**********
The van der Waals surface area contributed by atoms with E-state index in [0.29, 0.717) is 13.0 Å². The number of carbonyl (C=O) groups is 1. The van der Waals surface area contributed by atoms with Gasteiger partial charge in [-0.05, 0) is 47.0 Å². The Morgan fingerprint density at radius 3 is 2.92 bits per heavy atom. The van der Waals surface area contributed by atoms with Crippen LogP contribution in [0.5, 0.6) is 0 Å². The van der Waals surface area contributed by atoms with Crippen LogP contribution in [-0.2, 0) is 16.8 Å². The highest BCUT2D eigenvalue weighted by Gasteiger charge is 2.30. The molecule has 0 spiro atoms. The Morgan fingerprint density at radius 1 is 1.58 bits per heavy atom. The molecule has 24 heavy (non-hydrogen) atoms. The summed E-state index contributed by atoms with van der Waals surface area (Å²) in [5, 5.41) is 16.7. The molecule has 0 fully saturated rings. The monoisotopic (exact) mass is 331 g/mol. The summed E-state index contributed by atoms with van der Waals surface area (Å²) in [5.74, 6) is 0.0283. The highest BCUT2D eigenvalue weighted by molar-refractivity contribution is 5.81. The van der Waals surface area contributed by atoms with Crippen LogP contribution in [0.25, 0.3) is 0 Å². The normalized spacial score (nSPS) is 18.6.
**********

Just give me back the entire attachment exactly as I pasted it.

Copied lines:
The van der Waals surface area contributed by atoms with E-state index in [0.29, 0.717) is 13.0 Å². The number of carbonyl (C=O) groups is 1. The van der Waals surface area contributed by atoms with Gasteiger partial charge in [-0.05, 0) is 47.0 Å². The Morgan fingerprint density at radius 3 is 2.92 bits per heavy atom. The van der Waals surface area contributed by atoms with Crippen LogP contribution in [0.5, 0.6) is 0 Å². The van der Waals surface area contributed by atoms with Crippen LogP contribution in [-0.2, 0) is 16.8 Å². The highest BCUT2D eigenvalue weighted by Gasteiger charge is 2.30. The molecule has 0 spiro atoms. The Morgan fingerprint density at radius 1 is 1.58 bits per heavy atom. The molecule has 24 heavy (non-hydrogen) atoms. The summed E-state index contributed by atoms with van der Waals surface area (Å²) in [5, 5.41) is 16.7. The molecule has 0 fully saturated rings. The monoisotopic (exact) mass is 331 g/mol. The summed E-state index contributed by atoms with van der Waals surface area (Å²) in [5.74, 6) is 0.0283. The highest BCUT2D eigenvalue weighted by molar-refractivity contribution is 5.81. The van der Waals surface area contributed by atoms with Crippen LogP contribution in [0.25, 0.3) is 0 Å². The normalized spacial score (nSPS) is 18.6.